Heart-transplant operations have been suspended at Zurich University Hospital following the death of a patient a year ago who was given the wrong heart.
The canton’s health director said on Monday that she had taken the decision to protect staff and patients while criminal investigations continued.
Rosmarie Voser, 57, died in April last year just days after being given a new heart incompatible with her blood group.
At the time the hospital said human error was to blame, citing a communications breakdown within the organ-transplant team.
But this weekend the Zurich prosecutors’ office announced that it had widened its inquiry, saying it was not only investigating possible negligent homicide but also wilful murder.
Prosecutor Ulrich Weder said he wanted to establish whether surgeons had deliberately given the patient a new heart that they knew was incompatible.
Marko Turina, the surgeon in charge of Voser’s operation, has categorically denied that this was the case. Turina retired in August last year.
Announcing the suspension, a spokeswoman for health director Verena Diener said heart operations had become "too risky" because of the pressure on doctors and staff.
She said the suspension would remain in place "for a few weeks" until criminal investigations into Voser’s death had been completed.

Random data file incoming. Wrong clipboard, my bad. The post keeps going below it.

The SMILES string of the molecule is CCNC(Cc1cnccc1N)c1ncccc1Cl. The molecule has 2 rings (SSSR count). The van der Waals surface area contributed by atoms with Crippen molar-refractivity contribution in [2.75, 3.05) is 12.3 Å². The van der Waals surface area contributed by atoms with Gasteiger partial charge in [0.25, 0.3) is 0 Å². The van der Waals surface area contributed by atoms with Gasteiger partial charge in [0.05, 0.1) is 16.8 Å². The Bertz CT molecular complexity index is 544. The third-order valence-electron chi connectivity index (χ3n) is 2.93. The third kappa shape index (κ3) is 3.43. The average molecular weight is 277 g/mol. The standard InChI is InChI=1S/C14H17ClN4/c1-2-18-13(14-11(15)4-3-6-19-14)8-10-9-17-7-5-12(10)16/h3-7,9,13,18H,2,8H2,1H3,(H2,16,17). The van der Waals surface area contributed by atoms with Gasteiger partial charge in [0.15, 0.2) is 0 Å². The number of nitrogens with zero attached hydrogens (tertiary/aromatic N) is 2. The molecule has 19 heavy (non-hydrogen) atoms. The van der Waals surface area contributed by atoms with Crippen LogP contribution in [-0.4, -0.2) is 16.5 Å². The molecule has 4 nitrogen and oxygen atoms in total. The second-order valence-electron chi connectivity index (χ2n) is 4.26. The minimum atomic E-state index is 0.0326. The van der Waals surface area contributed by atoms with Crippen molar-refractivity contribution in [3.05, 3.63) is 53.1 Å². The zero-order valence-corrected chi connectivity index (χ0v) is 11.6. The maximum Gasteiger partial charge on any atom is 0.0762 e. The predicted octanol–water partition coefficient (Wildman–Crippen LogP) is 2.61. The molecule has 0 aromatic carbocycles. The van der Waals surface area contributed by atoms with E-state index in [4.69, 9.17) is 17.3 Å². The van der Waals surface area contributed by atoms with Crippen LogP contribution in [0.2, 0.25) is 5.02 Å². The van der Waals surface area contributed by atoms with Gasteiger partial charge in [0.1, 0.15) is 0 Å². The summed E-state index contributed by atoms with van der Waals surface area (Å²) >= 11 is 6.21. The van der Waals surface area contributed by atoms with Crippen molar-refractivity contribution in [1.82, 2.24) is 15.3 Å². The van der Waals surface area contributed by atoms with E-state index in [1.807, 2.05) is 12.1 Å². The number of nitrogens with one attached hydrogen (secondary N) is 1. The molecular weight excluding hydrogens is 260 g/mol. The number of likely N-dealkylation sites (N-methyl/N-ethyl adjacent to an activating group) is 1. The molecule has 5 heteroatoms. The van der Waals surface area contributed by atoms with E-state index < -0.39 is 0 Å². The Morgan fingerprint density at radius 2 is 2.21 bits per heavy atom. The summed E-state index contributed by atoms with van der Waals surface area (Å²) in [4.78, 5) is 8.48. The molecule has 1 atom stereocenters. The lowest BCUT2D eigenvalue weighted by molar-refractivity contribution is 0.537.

The spokeswoman confirmed that two members of the hospital’s heart-transplant team had been suspended.
Some politicians in Zurich have rounded on the decision to suspend heart-transplant operations, which they say will damage the hospital's reputation.
The centre-right Radicals and Christian Democrats said the move would only add to the state of uncertainty currently hanging over the hospital.
They also criticised the public prosecutor's office for its protracted investigation which had yet to produce any concrete results.
Only the centre-left Social Democrats have come out in support of the decision, saying it should have come a lot sooner.
Voser had been in hospital for three months awaiting the transplant. She was the subject of regular reports on Swiss television's current-affairs programme, 10vor10, which followed her right up until the failed operation.
swissinfo with agencies
In Switzerland expensive top-level surgery could in future be restricted to fewer hospitals.
But in order for an agreement reached by cantonal health directors to come into force, at least 17 cantons and all cantons with universities have to agree to it.
Resistance is growing in Zurich to the cancellation of heart-transplant operations, which would be performed in Basel, Bern and Lausanne.
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